And through the first 30 minutes of the game it looked like the last thing in the world that could happen.
Too bad nobody told that to Florida State.
After trailing virtually the entire game, upstart FSU (18-5, 5-3) stormed back with a furious rally to finally take the lead 60-59 with 2:01 remaining in the game before holding on to an incredible 65-61 victory.
The Seminoles ended the contest on a 23-4 run to steal a game it had to have to bolster it's NCAA Tournament hopes.
Welcome to the nation's best conference, the ACC, where anything can, and usually will happen on any given night.
Turns out Clemson was the last of the top four teams in the league to be upset, but that still doesn't make Saturday night's outcome any easier to stomach.
Even more painful is the fact the game was eerily reminiscent of Clemson's loss to Virginia two years ago on the very same court. That night the Tigers led by 16 with just over five minutes remaining before failing to score a point again in a one-point loss.
Saturday night's loss saw Clemson blew an 19-point second half lead in what surely could be best described as a devastating defeat.
"Obviously it's a disappointing loss here on our homecourt in a game that we had control of," said Clemson head coach Oliver Purnell. "We were in a situation where we weren't playing our best but still had control of the game. We just didn't play well from that time on on either end of the floor.
"It all goes together with us not being sharp. Give Florida State credit for just hanging in there because that's what you have to do. In the last six minutes, which is the time of the game we normally look forward to, we didn't do the things we needed to do."
Senior captain K.C. Rivers described it a little more harshly.
"We let down," K.C. Rivers said. "That's what happened. We are very ticked off because we relaxed. There's no question about it. Go back and watch the game- we relaxed."
Just like last Wednesday's easy win over No. 3 Duke, Clemson set the tone against Florida State early on defense, holding the Seminoles to just 30 percent from the field in the first half.
Terrence Oglesby made a three-pointer with 17:01 left in the first half to give the Tigers a working margin of eight points, and strangely enough, Clemson would maintain that lead for most of the game.
The Tigers, though, failed to score the last 4:48 of the first half, but still managed to take a 30-22 lead into halftime.
"I thought our guys were very tentative in the first half," FSU head coach Leonard Hamilton said. "We turned the ball over too much. We attacked the press but once we got in the halfcourt we made poor decisions and turned the ball over."
Clemson seemingly made quick work of the Seminoles in the second half, scoring the first 10 points in just two minutes to bolt out to a 40-22 lead.
Looking back, it may have been the worst thing that could have happened.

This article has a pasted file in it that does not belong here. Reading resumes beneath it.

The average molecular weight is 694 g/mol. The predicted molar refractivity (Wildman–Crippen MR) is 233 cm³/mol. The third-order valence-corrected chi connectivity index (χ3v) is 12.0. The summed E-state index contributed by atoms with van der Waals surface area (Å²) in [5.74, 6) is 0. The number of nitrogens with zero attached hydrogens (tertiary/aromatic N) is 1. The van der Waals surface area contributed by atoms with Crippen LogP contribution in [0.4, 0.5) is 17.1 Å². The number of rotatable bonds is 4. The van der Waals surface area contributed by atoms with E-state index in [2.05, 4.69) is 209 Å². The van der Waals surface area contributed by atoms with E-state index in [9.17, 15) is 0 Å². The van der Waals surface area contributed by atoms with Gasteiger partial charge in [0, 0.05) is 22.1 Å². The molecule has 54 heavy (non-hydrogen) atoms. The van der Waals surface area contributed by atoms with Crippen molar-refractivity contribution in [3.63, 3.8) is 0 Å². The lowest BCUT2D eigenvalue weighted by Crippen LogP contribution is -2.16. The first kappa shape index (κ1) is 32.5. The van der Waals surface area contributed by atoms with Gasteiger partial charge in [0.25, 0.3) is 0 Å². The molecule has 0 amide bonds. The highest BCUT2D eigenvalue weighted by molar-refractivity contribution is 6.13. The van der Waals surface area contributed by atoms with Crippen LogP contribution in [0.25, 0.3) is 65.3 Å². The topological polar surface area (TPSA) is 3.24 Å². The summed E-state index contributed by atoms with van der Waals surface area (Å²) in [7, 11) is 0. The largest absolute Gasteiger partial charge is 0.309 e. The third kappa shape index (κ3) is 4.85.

FSU quickly countered with a 9-0 run of its own just minutes later to make a game of it.
Demontez Stitt, who emerged out of a mini-scoring slump with 11 points, scored on a layup with 10:48 remaining while drawing the foul to put Clemson up by 12.
Briefly it looked like Clemson regained control, but Florida State wasn't close to being done yet.
A three-pointer by Toney Douglass with 5:35 pulled FSU within six and another layup by Douglass cut the lead back down to six again after a Trevor Booker layup just moments later.
After David Potter missed the front end of a 1-and-1, Chris Singleton trimmed the lead to four on a wide open dunk with 3:12 left. Finally, the 'Noles took the lead for the first time since 3-2 at 60-59 on layup with 2:01 remaining.
Douglass, who entered Saturday night's game leading the ACC in scoring in league games at over 20 points per game, struggled to find his shot early, connecting on just three of his first 11 attempts from the field, and was constantly harassed all evening long by Stitt, Andre Young and a host of other Tiger defenders.
But he proved big with the game on the line, making big play after big play to give FSU its first lead since the early stages of the game.
"We did a helluva job on him in the first half then in the second half he took control of the game," Purnell said.
By the time it was all over, Douglas had scored a game-high 23 points. Solomon Alabi added 17 to go along with nine rebounds and five blocks.
"Douglass made a lot of plays and they played with great intensity, but we should have played harder," Stitt said. "It could have been a statement game for us. We wanted to make a statement and we talked about it before the game about not wanting this to be a letdown game."
After Florida State regained the lead for the first time since the score was 3-2, the Tigers appeared to press and remained out of sync until the final horn sounded. Oglesby missed an open three-pointer and David Potter missed a driving shot in the lane to seal the deal.
By then the scoreboard said it all: Florida State 65 Clemson 61.
Purnell said afterwards the most disappointing aspect of the final score was his team's inability to not put the game away when the Tigers clearly had multiple opportunities to do just that.
"Being up 19 and not finishing the game off was the most disappointing thing. They finished with a 23-4 run. That's disappointing. We obviously didn't stop them and we didn't get great shots.
"We had some guys that were pressing- that weren't taking good shots. We weren't setting screens. It's not only about your misses."
The Tigers hit the road for their next outing, Tuesday night at Boston College, another dangerous team capable of beating any team in the league.
Tip-off at Conte Forum is set for 9:00.
"The last thing I told them is it's up to us to bounce back. Our attitude in tomorrow's practice is very important," Purnell said.
GAME NOTES: Florida State won at Clemson for the first time since 2001 after seven straight losses.